California Crime Down 15 Percent in First Half of 1999

Wednesday, November 17, 1999
Contact: (916) 210-6000,

(San Francisco) – Attorney General Bill Lockyer today reported that preliminary figures show the number of crimes in the most populous cities and counties in California dropped by 15.3 percent during the first half of 1999 when compared to the same period in 1998.

The preliminary report, "Crime In Selected Jurisdictions, January through June 1999," compares crime counts for six major offense categories during the first six months of 1998 and 1999 for 76 jurisdictions with populations of 100,000 or more. These jurisdictions represent about 65 percent of the state's population. Within these jurisdictions, crimes tracked by the California Crime Index dropped 15.3 percent, with all categories showing declines:

* Homicides decreased 6.0 percent;
* Forcible Rapes decreased 3.0 percent;
* Robberies decreased 12.8 percent;
* Aggravated Assaults decreased 5.1 percent;
* Burglaries decreased 21.9 percent; and
* Motor Vehicle Theft decreased 16.5 percent.

"California's falling crime rates are good news for our citizens and a credit to the hard work of law enforcement," said Lockyer. "It means that fewer people will be victims of crime and that the state is an even better place to live, work and raise a family."

Crime rates have fallen steadily for most of this decade and these preliminary figures indicate that trend will continue through 1999. Lockyer cited several factors that have contributed to the decrease in crime rates. California's tough sentencing laws enacted in this decade have removed a large number of repeat criminal offenders from our streets. An array of innovative crime prevention techniques including successful community oriented policing programs have lead to increased involvement by citizens and law enforcement in their communities. Improvements in technology essential to crime fighting and analysis of evidence have helped to prevent crimes and ensure that those responsible are caught and convicted. And, the booming economy and record low unemployment have also contributed to the reduction in crime.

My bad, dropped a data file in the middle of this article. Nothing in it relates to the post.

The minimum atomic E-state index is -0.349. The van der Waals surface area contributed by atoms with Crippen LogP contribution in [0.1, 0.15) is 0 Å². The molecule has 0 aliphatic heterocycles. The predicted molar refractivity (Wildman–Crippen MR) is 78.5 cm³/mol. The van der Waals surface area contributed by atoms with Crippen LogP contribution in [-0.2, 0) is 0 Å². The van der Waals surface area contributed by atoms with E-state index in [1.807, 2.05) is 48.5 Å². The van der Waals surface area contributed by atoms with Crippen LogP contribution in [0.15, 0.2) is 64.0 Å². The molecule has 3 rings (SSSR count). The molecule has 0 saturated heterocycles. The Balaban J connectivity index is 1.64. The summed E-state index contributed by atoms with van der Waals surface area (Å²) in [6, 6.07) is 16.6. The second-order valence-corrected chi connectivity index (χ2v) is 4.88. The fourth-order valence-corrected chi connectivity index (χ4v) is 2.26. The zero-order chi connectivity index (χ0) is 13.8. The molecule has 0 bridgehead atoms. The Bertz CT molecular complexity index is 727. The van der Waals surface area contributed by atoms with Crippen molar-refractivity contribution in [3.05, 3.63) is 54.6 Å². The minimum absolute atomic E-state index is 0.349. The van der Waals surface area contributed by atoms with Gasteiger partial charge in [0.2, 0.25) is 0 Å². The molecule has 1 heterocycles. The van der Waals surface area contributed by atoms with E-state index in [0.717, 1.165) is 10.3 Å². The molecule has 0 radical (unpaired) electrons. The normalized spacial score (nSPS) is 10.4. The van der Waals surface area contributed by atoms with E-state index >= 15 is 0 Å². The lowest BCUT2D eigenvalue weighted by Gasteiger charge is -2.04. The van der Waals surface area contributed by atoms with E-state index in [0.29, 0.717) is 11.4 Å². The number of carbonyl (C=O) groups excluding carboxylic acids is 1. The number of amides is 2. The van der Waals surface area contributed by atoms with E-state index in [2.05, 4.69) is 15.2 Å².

"In order to sustain this important trend into the next century we must remain vigilant. Economic booms have proven to be cyclical and a new generation of young people is about to become part of that troublesome crime-prone demographic as early as next year," said Lockyer. "We must continue to build on our current successes to ensure that crime rates do not increase in less favorable conditions. That means improving crime prevention programs, taking more meaningful steps to help troubled kids avoid a life of crime, and improving crime-fighting technology to send the clear message to criminals – ‘You will be caught!'"

The preliminary report is available on the Attorney General's web site at

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